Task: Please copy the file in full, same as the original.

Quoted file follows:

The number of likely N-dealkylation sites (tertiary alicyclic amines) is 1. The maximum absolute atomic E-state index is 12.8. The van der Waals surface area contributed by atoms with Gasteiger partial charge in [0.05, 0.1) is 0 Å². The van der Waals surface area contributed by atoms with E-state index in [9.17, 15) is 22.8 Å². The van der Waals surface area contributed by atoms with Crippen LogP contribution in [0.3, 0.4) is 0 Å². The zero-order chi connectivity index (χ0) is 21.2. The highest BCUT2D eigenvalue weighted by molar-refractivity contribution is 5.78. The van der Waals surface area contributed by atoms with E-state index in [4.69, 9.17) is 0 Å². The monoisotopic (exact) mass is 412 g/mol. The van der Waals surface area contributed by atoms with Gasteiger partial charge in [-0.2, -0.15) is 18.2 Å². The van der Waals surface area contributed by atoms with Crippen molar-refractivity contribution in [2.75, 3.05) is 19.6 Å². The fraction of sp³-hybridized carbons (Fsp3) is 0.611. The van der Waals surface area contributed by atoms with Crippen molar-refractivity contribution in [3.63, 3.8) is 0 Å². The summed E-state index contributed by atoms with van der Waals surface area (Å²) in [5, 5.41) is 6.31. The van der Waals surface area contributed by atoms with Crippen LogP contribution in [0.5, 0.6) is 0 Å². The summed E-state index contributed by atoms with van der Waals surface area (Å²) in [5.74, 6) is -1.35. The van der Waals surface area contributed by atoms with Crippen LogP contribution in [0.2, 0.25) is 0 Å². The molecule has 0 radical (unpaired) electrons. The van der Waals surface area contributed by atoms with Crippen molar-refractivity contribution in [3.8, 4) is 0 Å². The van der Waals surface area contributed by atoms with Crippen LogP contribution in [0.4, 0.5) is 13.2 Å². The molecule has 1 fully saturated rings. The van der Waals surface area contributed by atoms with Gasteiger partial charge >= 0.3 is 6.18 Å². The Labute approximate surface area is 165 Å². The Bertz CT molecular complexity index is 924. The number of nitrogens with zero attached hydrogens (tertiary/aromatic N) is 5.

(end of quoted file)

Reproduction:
The number of likely N-dealkylation sites (tertiary alicyclic amines) is 1. The maximum absolute atomic E-state index is 12.8. The van der Waals surface area contributed by atoms with Gasteiger partial charge in [0.05, 0.1) is 0 Å². The van der Waals surface area contributed by atoms with E-state index in [9.17, 15) is 22.8 Å². The van der Waals surface area contributed by atoms with Crippen LogP contribution in [0.3, 0.4) is 0 Å². The zero-order chi connectivity index (χ0) is 21.2. The highest BCUT2D eigenvalue weighted by molar-refractivity contribution is 5.78. The van der Waals surface area contributed by atoms with E-state index in [4.69, 9.17) is 0 Å². The monoisotopic (exact) mass is 412 g/mol. The van der Waals surface area contributed by atoms with Gasteiger partial charge in [-0.2, -0.15) is 18.2 Å². The van der Waals surface area contributed by atoms with Crippen molar-refractivity contribution in [2.75, 3.05) is 19.6 Å². The fraction of sp³-hybridized carbons (Fsp3) is 0.611. The van der Waals surface area contributed by atoms with Crippen molar-refractivity contribution in [3.63, 3.8) is 0 Å². The summed E-state index contributed by atoms with van der Waals surface area (Å²) in [5, 5.41) is 6.31. The van der Waals surface area contributed by atoms with Crippen LogP contribution in [0.5, 0.6) is 0 Å². The summed E-state index contributed by atoms with van der Waals surface area (Å²) in [5.74, 6) is -1.35. The van der Waals surface area contributed by atoms with Crippen LogP contribution in [0.2, 0.25) is 0 Å². The molecule has 0 radical (unpaired) electrons. The van der Waals surface area contributed by atoms with Crippen molar-refractivity contribution in [3.8, 4) is 0 Å². The van der Waals surface area contributed by atoms with Crippen LogP contribution in [0.4, 0.5) is 13.2 Å². The molecule has 1 fully saturated rings. The van der Waals surface area contributed by atoms with Gasteiger partial charge >= 0.3 is 6.18 Å². The Labute approximate surface area is 165 Å². The Bertz CT molecular complexity index is 924. The number of nitrogens with zero attached hydrogens (tertiary/aromatic N) is 5.